GREY2K USA sent out a news alert Tuesday highlighting three significant news stories that relate to greyhound racing.
In Florida, a local TV station reports on a case of alleged neglect at the Pensacola race track. In New Hampshire, the state legislature is another step closer to ending greyhound racing within it borders. And the Birmingham News in Alabama ran a guest column by GREY2K board member Jennifer Krebs.
Let’s start with New Hampshire, where the greyhounds already got a 253 to 113 vote in their favor in the House of Representatives. After a 6-1 committee vote early this week, the bill to end dog racing now goes to the full Senate for a vote next week.
At last report, the state’s two tracks are not holding live races, but do provide simulcast of races from other states. The bill could halt the reintroduction of racing at the tracks.
In Florida, a Pensacola kennel owner no longer has her license after an investigation into alleged severe neglect of greyhounds there – WEAR ABC 3 :: Top Stories.
State investigators found dogs in very poor health and there was such a strong smell of urine it burned their eyes. Due to their state of health, 23 of the dogs were euthanized.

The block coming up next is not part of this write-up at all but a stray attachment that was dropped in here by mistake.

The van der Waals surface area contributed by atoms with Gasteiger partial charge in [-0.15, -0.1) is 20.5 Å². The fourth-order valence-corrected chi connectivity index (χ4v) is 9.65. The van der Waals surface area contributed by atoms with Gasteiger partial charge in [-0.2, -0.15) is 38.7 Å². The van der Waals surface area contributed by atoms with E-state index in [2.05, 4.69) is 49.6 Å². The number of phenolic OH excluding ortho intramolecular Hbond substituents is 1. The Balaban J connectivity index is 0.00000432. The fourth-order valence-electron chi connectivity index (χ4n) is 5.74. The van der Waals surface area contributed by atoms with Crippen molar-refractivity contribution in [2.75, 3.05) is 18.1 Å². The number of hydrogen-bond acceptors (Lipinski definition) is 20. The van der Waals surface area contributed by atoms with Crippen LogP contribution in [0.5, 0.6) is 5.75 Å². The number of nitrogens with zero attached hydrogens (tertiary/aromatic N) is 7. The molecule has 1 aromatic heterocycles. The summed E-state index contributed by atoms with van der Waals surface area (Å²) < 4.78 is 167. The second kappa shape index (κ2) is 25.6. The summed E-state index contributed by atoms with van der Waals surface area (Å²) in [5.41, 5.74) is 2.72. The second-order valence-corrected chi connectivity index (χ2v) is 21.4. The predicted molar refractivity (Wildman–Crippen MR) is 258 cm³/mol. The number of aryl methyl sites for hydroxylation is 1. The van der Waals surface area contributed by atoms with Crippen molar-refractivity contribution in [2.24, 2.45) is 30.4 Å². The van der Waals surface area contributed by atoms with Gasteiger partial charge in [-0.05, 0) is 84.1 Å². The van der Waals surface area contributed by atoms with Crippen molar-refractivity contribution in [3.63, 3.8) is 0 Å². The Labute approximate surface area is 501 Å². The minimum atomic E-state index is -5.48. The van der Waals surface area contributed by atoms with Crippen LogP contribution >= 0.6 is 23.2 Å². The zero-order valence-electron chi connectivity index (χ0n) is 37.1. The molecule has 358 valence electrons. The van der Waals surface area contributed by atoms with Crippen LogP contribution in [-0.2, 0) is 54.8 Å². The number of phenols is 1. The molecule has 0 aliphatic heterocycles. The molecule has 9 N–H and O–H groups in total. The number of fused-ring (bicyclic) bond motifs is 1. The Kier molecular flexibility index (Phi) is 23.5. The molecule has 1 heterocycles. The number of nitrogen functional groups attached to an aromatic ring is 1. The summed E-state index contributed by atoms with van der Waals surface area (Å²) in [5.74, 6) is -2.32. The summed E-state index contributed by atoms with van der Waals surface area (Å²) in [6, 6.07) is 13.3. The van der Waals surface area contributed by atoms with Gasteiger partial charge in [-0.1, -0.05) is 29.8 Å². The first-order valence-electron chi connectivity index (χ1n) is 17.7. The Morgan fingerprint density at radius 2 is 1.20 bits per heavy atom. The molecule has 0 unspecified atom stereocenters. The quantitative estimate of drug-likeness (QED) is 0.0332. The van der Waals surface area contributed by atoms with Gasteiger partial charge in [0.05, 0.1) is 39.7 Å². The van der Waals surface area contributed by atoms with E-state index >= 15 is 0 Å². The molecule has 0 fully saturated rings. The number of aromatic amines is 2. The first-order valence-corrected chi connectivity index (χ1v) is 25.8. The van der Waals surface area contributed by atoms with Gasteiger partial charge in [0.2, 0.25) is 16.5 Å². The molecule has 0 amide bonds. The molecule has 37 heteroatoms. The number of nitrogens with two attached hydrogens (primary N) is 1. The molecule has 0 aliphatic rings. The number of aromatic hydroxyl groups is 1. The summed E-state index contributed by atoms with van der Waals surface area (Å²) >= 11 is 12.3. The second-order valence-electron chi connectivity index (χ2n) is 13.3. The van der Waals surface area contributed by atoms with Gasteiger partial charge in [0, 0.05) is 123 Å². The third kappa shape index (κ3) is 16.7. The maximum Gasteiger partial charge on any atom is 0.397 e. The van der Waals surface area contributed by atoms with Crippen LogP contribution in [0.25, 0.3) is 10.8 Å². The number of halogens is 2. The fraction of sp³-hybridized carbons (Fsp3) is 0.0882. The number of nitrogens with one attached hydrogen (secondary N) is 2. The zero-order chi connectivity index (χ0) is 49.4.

And in the Birmingham News, Jennifer Krebs offers first-hand account of her visits to a Birmingham racing kennel to rescue some of the dogs there.
Reading the comments below Krebs’ column reminds me to once again note that the racing industry consistently suggests numbers in the 90-percent range as the adoption rate for racing greyhounds. But conveniently for the industry and tragically for the dogs, the number that die each year and never make out are left out of these reported percentages.
It’s fuzzy math to an unmatched level. It would be like a business reporting a 90 percent profit, while ignoring any costs during the year. And I made $10 million last year, if you count the almost $10 million that I did not receive in pay.